Maybe it’s time to admit I read obituaries. I started reading them in 1985 or so because Laguna Beach, where I live, was in the full grip of the AIDS disaster. Every week I would hear that someone I knew, or barely knew, was suffering and then a few months later he would die. It was always “he” back then. Perhaps I was morbidly curious, but it was interesting to find out more about people: where they were born, how old they were, what they had done with their lives before AIDS struck them. No one seems to die of AIDS anymore, at least not in the paper.
I also used to read the obituaries for business reasons. I owned my own bail bond agency for a number of years. Once in a while a client would jump bail, thus endangering my pocket book and the finances of the person who had guaranteed the bond. People out on bond are often angry, they lead chaotic lives, they drink and do drugs, they fight, creating mayhem for themselves and those around them. They die more often than you might realize. The people who sign on the bonds are usually parents, grandparents, employers – older people who have good credit and own property. The obituaries would alert me if one of my clients or guarantors had died and my bond was in financial danger.
If a defendant on bail fails to appear in court as ordered, the bond is forfeited. The bail bondsman (me) must pay the court the full amount of the bond within six months if the fugitive can’t be found and returned to justice. If the defendant dies, he – almost always a “he” – will naturally not be able to make the court appearance. The bond doesn’t have to be paid if you can prove the death to the court within the allotted time.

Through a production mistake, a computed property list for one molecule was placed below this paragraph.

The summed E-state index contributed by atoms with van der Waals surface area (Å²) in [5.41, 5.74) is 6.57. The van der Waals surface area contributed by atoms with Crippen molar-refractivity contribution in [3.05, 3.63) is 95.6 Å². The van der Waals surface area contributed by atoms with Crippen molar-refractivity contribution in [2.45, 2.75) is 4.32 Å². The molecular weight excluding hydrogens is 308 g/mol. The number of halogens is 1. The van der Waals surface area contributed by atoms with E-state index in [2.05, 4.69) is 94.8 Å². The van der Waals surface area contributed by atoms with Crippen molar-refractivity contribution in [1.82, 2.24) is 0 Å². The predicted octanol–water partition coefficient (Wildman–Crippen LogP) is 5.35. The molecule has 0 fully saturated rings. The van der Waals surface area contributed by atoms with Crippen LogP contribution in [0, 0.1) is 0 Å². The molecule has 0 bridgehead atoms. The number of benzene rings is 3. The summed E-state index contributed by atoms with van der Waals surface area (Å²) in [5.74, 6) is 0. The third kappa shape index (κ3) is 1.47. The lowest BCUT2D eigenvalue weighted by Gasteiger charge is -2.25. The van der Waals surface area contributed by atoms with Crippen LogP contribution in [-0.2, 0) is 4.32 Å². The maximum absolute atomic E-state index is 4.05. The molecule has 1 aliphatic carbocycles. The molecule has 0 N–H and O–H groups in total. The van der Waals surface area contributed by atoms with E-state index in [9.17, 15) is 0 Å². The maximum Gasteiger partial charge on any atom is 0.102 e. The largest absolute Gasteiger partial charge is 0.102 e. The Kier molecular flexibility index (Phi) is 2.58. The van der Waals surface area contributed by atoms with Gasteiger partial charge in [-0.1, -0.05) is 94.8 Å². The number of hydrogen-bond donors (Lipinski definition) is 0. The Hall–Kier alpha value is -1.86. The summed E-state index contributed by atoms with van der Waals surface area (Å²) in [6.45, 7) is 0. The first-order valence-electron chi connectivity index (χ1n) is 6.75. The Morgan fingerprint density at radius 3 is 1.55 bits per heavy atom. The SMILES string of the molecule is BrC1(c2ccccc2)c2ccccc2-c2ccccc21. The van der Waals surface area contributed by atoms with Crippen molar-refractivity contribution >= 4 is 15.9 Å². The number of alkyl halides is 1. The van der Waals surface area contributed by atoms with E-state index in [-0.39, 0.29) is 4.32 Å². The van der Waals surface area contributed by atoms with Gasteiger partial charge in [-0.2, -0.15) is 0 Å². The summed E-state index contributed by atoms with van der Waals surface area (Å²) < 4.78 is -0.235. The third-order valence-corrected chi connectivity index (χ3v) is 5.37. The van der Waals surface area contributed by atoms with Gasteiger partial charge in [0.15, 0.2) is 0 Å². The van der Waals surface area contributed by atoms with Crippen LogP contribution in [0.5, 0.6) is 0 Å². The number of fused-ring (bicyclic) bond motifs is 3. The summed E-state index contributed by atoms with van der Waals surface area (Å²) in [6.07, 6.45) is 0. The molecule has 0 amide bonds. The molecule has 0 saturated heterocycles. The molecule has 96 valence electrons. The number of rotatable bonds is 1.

Now here’s the odd part: Fugitives tend to be sentimental. Like all of us, they want to be loved. So, when I would pursue a fugitive, if I had read that Grandma or Grandpa died, for example, there was a good chance that my rascal would go to the funeral. Or he might show up at the family dinner table on holidays. Thanksgiving was a favorite, Christmas seemed to be too risky, even for dimwits. I didn’t pursue bail jumpers myself, I hired a private investigator, also known as a bounty hunter. My favorite private investigator was an Apache Indian by the name of Robert Redfeather. He called himself an “urban tracker.” He knew how to blend into almost any crowd. He never used a gun as far as I could tell. So, if he had to capture someone for me I always felt easy, knowing he would be respectful of his prey. Picking up a fugitive at a funeral is tricky, you don’t want to create a fuss. Redfeather would separate him from the group, handcuff him, escort him to the car, help him into the back seat and deliver him to the appropriate jail with the paperwork. Smooth.
Many years later, I still read obituaries. A Los Angeles Times obituary is paid for by the word, it can get expensive. Certain groups of people appear in the obituaries out of proportion to the general population, Jewish and Japanese for instance. World War II veterans are legion these days. Sometimes the obit for a Japanese person will remark on which relocation camp the deceased was sent for the duration of World War II. Religious people note how devout a person was. Business people are noted for their various successes and to which university or charity the reader may donate. The cause of death may be mentioned or in some cases, avoided. “Ms. Doe died suddenly at age 18” can mean a traffic accident, drug problem, suicide – the family doesn’t want you to know. My favorite obituary read, “Mrs. X survived the holocaust and died peacefully 66 years after Hitler intended.”
Joyce Farmer is best known for co-creating the Tits ‘n Clits comics anthology in the 1970s. Her graphic memoir Special Exits was a Fall 2010 release from Fantagraphics Books. She lives in Laguna Beach, CA.